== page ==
Reporting from Washington — Bill-signing ceremonies are pretty rare events in these times of gridlock and congressional backlog; so are moments of bipartisan backslapping and handshaking. But both happened briefly today when President Obama, surrounded by a few actual Republicans, signed and praised legislation passed by Congress.
The measure was the Stop Trading on Congressional Knowledge Act, better known was the STOCK Act. A long-lingering piece of legislation, it shot to the top of the priority list after a "60 Minutes" investigation highlighted instances of what the program called congressional "insider trading" -- lawmakers using information gleaned on the job, "non-public information," for personal profit.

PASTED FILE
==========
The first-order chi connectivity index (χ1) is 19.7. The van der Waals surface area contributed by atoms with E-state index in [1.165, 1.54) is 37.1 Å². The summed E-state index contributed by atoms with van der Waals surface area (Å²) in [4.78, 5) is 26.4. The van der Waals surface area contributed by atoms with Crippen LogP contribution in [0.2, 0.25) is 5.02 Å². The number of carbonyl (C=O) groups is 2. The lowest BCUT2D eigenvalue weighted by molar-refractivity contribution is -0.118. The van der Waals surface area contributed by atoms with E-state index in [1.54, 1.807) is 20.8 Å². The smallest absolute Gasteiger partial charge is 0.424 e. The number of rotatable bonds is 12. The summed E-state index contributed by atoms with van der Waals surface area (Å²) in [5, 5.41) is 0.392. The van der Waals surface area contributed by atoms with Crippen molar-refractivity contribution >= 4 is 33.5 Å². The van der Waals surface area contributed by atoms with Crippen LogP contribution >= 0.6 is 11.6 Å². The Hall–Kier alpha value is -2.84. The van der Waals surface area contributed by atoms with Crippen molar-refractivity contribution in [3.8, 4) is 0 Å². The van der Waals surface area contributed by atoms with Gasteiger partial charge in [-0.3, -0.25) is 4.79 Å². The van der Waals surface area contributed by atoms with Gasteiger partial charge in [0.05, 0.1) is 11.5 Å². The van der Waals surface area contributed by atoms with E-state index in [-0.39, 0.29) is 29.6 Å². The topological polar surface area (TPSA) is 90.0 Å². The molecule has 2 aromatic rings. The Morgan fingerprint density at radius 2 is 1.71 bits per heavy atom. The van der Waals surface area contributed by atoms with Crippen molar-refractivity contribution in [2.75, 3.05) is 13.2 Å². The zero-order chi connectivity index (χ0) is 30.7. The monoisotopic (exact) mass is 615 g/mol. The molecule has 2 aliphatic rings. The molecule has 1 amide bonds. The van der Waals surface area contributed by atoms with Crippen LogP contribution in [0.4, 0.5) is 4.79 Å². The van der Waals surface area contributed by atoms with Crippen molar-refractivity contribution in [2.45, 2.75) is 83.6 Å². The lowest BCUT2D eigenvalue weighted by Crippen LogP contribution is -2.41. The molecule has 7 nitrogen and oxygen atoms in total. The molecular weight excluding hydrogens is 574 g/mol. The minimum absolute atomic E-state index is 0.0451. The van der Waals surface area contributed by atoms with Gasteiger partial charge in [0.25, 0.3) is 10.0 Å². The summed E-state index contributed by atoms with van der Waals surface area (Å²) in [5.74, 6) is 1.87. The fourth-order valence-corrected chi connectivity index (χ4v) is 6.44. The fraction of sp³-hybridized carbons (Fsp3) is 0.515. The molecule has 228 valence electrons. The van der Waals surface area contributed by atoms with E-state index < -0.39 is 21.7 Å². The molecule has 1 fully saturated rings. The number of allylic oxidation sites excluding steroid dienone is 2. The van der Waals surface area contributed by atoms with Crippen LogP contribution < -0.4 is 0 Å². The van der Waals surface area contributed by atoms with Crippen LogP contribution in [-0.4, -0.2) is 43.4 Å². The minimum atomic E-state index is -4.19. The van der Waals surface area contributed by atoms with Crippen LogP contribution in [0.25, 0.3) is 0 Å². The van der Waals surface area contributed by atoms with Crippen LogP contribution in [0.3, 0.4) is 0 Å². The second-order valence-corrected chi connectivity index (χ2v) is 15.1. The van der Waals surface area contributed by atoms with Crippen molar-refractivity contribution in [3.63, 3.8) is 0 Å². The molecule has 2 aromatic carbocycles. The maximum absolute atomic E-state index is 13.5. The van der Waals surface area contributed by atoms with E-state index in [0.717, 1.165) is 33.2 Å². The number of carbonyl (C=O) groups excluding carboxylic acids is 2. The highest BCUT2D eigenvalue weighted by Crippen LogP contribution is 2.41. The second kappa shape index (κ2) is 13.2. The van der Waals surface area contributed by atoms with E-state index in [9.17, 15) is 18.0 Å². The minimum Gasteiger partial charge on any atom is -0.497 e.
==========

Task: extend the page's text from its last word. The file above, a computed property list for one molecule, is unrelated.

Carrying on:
The STOCK Act affirms that lawmakers and staff are not exempt from federal insider-trading laws and gives the House and Senate ethics committees the authority to enforce new rules. It also requires lawmakers to disclose more information about their stock trades.
The bill as it passed was watered down in the House, angering some advocates. The House stripped out a provision that would have required people who gather "political intelligence" to register as lobbyists, and left out measures relating to prosecuting corruption.